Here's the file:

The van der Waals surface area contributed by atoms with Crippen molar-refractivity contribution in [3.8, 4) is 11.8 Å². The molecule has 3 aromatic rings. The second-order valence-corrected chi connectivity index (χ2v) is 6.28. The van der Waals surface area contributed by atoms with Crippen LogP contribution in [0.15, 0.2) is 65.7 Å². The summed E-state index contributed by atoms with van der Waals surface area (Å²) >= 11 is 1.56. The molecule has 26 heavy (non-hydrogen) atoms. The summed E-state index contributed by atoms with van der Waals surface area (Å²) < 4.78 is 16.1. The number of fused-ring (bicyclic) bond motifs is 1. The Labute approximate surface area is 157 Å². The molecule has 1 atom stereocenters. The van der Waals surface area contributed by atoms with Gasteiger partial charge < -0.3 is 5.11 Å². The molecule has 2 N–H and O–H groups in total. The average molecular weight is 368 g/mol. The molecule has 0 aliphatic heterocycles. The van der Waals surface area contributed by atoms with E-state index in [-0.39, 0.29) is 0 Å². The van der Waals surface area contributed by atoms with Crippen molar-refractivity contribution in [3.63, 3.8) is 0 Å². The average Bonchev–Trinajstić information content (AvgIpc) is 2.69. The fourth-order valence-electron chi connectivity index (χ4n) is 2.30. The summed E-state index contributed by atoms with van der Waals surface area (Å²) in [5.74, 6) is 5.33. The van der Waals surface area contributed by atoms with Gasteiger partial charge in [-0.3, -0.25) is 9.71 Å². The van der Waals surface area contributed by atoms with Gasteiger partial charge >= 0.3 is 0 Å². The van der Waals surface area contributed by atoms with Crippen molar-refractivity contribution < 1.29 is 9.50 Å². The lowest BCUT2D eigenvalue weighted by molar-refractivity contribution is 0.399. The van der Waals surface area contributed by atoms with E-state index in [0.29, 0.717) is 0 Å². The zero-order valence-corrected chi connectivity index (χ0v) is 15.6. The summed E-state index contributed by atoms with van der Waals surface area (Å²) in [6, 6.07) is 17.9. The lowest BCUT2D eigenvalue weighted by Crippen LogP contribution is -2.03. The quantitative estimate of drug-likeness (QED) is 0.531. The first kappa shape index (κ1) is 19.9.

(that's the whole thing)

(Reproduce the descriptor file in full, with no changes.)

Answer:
The van der Waals surface area contributed by atoms with Crippen molar-refractivity contribution in [3.8, 4) is 11.8 Å². The molecule has 3 aromatic rings. The second-order valence-corrected chi connectivity index (χ2v) is 6.28. The van der Waals surface area contributed by atoms with Crippen LogP contribution in [0.15, 0.2) is 65.7 Å². The summed E-state index contributed by atoms with van der Waals surface area (Å²) >= 11 is 1.56. The molecule has 26 heavy (non-hydrogen) atoms. The summed E-state index contributed by atoms with van der Waals surface area (Å²) < 4.78 is 16.1. The number of fused-ring (bicyclic) bond motifs is 1. The Labute approximate surface area is 157 Å². The molecule has 1 atom stereocenters. The van der Waals surface area contributed by atoms with Gasteiger partial charge < -0.3 is 5.11 Å². The molecule has 2 N–H and O–H groups in total. The average molecular weight is 368 g/mol. The molecule has 0 aliphatic heterocycles. The van der Waals surface area contributed by atoms with E-state index in [-0.39, 0.29) is 0 Å². The van der Waals surface area contributed by atoms with Crippen molar-refractivity contribution in [3.63, 3.8) is 0 Å². The average Bonchev–Trinajstić information content (AvgIpc) is 2.69. The fourth-order valence-electron chi connectivity index (χ4n) is 2.30. The summed E-state index contributed by atoms with van der Waals surface area (Å²) in [5.74, 6) is 5.33. The van der Waals surface area contributed by atoms with Gasteiger partial charge in [-0.3, -0.25) is 9.71 Å². The van der Waals surface area contributed by atoms with Gasteiger partial charge >= 0.3 is 0 Å². The van der Waals surface area contributed by atoms with Crippen molar-refractivity contribution < 1.29 is 9.50 Å². The lowest BCUT2D eigenvalue weighted by molar-refractivity contribution is 0.399. The van der Waals surface area contributed by atoms with E-state index in [0.29, 0.717) is 0 Å². The zero-order valence-corrected chi connectivity index (χ0v) is 15.6. The summed E-state index contributed by atoms with van der Waals surface area (Å²) in [6, 6.07) is 17.9. The lowest BCUT2D eigenvalue weighted by Crippen LogP contribution is -2.03. The quantitative estimate of drug-likeness (QED) is 0.531. The first kappa shape index (κ1) is 19.9.